Director’s notes on 1776

By Debra Clinton, director

1776 is a story about hope and change, two things that have been on the minds of many Americans in recent times. The situation then was similar to now. Factions of our country (colonies at the time) in disagreement about the current state of affairs in our society. People in opposition to each other about what the right course of action might be. People with a strong vision for the future and willing to take risks to forge ahead. Knowing those Founding Fathers shared similar problems gives me a sense of identification and being connected to something. I think people call that history.

Debra Clinton
Debra Clinton

Which leads me to another relevant thing about 1776, at least for me. This show taps into my recently dormant pride in being an American – a fundamental value that I grew up with. When I was in grade school, there was a picture of John F. Kennedy in every classroom. We revered the presidency. It was kind of like having a king or queen to be proud of. I think pride in one’s country adds a level of meaning to your life.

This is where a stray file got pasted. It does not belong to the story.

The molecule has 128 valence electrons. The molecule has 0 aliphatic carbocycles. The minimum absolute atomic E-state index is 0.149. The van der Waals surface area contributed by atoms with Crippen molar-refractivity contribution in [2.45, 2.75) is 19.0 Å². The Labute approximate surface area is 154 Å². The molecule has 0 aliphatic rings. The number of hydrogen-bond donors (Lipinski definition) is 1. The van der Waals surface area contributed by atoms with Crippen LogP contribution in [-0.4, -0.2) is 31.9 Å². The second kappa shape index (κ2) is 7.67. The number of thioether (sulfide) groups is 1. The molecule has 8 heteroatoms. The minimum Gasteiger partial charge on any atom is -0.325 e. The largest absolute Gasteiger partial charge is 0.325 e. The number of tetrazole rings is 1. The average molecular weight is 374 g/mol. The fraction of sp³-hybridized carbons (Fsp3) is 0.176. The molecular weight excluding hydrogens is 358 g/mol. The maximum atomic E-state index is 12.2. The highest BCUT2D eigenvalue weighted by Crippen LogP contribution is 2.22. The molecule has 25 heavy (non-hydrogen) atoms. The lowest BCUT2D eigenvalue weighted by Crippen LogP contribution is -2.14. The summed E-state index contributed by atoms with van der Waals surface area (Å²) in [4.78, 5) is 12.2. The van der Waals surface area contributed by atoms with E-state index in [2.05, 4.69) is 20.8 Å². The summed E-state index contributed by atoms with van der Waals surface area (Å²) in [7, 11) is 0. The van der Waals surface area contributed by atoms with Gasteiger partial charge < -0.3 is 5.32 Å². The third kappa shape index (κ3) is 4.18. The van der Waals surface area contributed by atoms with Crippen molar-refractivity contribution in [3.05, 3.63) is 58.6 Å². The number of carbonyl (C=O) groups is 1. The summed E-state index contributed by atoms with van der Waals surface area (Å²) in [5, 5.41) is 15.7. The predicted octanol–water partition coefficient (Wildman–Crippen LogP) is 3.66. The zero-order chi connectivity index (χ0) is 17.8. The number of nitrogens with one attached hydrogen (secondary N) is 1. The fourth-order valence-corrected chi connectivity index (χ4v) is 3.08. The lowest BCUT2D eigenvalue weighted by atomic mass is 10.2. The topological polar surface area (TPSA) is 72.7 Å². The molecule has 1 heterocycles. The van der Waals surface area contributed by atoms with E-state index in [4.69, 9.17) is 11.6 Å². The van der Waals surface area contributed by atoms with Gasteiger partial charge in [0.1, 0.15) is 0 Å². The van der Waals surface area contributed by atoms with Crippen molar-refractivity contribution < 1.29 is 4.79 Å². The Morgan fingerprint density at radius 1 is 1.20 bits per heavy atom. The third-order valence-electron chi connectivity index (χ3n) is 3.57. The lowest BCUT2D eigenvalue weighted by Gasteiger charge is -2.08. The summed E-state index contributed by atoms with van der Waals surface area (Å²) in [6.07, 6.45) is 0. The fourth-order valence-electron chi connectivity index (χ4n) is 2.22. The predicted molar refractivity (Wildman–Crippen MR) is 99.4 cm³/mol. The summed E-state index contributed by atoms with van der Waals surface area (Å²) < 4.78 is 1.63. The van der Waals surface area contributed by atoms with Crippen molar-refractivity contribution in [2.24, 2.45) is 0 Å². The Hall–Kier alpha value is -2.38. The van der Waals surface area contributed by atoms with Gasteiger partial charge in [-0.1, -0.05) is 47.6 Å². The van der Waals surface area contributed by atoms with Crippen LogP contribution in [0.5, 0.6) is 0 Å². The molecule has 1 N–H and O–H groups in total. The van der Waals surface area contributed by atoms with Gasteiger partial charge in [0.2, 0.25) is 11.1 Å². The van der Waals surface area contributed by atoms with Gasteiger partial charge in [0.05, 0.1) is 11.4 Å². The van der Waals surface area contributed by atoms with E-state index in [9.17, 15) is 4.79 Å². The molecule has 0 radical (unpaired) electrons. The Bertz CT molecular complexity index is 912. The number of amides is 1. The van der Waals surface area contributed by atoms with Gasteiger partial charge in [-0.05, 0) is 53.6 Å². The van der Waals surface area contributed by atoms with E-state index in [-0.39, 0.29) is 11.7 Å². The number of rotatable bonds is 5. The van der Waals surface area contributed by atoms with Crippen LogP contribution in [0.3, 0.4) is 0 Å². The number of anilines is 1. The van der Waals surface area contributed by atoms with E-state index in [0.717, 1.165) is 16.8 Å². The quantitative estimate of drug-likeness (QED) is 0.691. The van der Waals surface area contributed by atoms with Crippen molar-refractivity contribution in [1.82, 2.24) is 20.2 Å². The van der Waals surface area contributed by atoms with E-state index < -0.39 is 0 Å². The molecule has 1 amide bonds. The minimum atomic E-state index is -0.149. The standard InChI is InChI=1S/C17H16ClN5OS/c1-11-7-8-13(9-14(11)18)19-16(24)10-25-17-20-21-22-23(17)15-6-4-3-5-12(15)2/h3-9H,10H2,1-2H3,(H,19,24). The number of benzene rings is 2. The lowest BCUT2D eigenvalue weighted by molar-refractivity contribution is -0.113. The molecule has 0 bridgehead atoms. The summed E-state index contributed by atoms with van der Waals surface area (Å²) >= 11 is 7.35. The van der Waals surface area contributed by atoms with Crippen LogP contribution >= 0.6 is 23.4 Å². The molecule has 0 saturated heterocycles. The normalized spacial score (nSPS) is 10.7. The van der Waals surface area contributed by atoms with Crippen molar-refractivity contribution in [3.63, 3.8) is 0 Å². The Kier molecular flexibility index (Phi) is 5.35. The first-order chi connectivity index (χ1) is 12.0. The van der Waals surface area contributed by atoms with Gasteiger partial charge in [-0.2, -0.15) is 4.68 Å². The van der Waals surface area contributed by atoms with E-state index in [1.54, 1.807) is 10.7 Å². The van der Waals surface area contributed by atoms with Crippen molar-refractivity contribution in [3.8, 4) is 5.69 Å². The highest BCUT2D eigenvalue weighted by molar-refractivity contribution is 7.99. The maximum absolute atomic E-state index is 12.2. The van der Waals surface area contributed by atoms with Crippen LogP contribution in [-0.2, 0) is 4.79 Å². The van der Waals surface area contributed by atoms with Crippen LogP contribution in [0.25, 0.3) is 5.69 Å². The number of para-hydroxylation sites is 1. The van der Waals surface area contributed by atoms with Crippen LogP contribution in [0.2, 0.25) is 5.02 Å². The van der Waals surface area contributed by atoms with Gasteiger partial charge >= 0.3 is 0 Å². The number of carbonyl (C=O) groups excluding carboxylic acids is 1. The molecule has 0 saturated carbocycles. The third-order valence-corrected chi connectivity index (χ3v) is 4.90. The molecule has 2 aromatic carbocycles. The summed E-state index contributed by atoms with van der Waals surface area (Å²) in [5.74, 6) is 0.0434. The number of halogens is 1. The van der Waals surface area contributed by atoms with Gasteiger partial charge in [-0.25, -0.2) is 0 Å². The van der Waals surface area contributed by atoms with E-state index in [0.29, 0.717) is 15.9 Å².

It’s my belief that 1776 will be a perfect forum to continue this very passionate discourse we’ve been having in our country this year about the best course of action for our nation. That is the question on the table in the play. How do we move forward? This affects every one of us. We all have something at stake, as did the signers of the Declaration.

 

1776 opens this Friday, September 30, at the Sara Belle and Neil November Theatre.

Debra Clinton serves as artistic director of the Jewish Family Theatre at the Weinstein JCC, while being a playwright and lyricist, a member of the TRAIN faculty for Virginia Rep and Cadence, and a full time theatre arts teacher in Hanover County. Recent directorial efforts include Les Miserables, Student Edition (JFT) Croaker (Virginia Rep), The Whipping Man (Virginia Rep), Bad Jews (Theater Lab) and Man of LaMancha (Dogwood Dell).